Johannesburg: Doping tests for next year`s Winter Olympics in Russia and football World Cup in Brazil might be a foreign affair, as global doping policing body WADA hinted it is investigating the Moscow laboratory.
Outgoing World Anti-Doping Agency president John Fahey confirmed "there is a matter that is being considered" about Russia`s accredited anti-doping testing lab, three months after WADA revoked accreditation for Rio de Janeiro.
He gave no time-frame for the probe, but would comment "when the process is properly concluded", Fahey told media at a global anti-doping conference in Johannesburg yesterday.
Up to now cancelling accreditation has been one of the few tools WADA has had to police the anti-doping fight.
New global anti-doping rules, due to be passed on Friday, will give it more power to perform doping controls itself and investigate non-compliance with the code.
The revised code will come into effect in 2015.
"The accreditation of laboratories is related to quality," said Fahey, adding that "the standard for quality is extraordinarily high -- as it should be."
Global sport leaders discussed lab standards on Thursday, the third and penultimate day of the conference to decide the future of the battle against illegal performance-enhancers.
If Moscow loses its accreditation, it cannot test athletes` urine and blood samples for banned substances in the Winter Olympics in Sochi from February 7 to 23.
Testing will start well before the opening day, as the International Olympic Committee (IOC) has extended its pre-competition anti-doping programme by over 400 tests to 1,269, compared to the Vancouver Games in 2010.
The IOC would then have to fly samples to another country for testing -- potentially a costly matter.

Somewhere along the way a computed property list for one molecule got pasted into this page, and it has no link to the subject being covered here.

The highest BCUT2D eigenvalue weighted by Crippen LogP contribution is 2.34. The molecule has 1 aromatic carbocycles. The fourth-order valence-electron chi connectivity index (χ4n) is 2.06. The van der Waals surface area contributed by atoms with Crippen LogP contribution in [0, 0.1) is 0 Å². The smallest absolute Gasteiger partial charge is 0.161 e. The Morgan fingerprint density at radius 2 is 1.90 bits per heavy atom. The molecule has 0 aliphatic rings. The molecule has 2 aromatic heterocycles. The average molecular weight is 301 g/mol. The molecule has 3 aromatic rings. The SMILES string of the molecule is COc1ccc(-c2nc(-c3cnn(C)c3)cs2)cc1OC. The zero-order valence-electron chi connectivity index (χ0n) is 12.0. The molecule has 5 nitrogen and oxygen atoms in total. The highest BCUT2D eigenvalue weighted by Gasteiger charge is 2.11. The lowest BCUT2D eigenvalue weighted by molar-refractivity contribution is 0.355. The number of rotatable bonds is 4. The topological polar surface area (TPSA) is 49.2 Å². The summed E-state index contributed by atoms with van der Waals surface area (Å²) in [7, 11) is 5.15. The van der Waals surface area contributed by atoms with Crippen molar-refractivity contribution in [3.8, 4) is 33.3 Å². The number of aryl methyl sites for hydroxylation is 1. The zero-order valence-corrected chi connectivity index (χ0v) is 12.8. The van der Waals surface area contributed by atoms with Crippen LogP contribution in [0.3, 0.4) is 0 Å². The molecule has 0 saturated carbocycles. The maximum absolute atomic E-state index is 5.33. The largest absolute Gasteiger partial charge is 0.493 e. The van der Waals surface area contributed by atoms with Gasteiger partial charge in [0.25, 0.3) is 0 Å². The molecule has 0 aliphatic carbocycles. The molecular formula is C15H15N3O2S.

Earlier this week global football body FIFA said it would fly around 800 footballers` samples from Brazil for testing in Switzerland during the World Cup from June 12 to July 13.
The announcement followed WADA`s revocation of the Rio de Janeiro laboratory`s accreditation in August, and comments that it will not be reaccredited in time.
"They failed simply to meet the requirements," WADA vice-president Arne Ljungqvist told AFP.
WADA`s stringent rules have seen a few laboratories lose the right to test for banned drugs, and on Tuesday the labs said they wanted a bigger say in the accreditation process.
"They wish to have more influence in the procedures where accreditation of laboratories are to be questioned," said Ljungqvist, that the proposal had come in light of revocation of accreditation for Malaysia`s Penang laboratory in 2010.
But a legal opinion had rebutted the request.
"There will be interference with something where they have conflict of interest," said Ljungqvist.
WADA carries out regular quality controls on its 35 laboratories worldwide to ensure that they are not falsely declaring positive samples and they are reporting abnormal results.
The Court of Arbitration for Sport (CAS) upheld the decision a year later, saying the Penang lab had identified false positives for Egyptian footballer Hossam Ghaly and a female American marathon runner.
Ghaly and two other players were suspended after the test result which ended up being false.
The International Standard for Laboratories is the only of four discussed which needs some tweaks at WADA`s executive committee meeting on Friday, the body`s secretary general David Howman told journalists.
The changes concerned "a technical issue which relates to the storage of samples and the way that they can be reanalysed," he said without elaborating.
On Friday the conference will also elect the new WADA president.
Scotsman Craig Reedie, an International Olympic Committee deputy president, is the only candidate and his appointment is seen as a formality.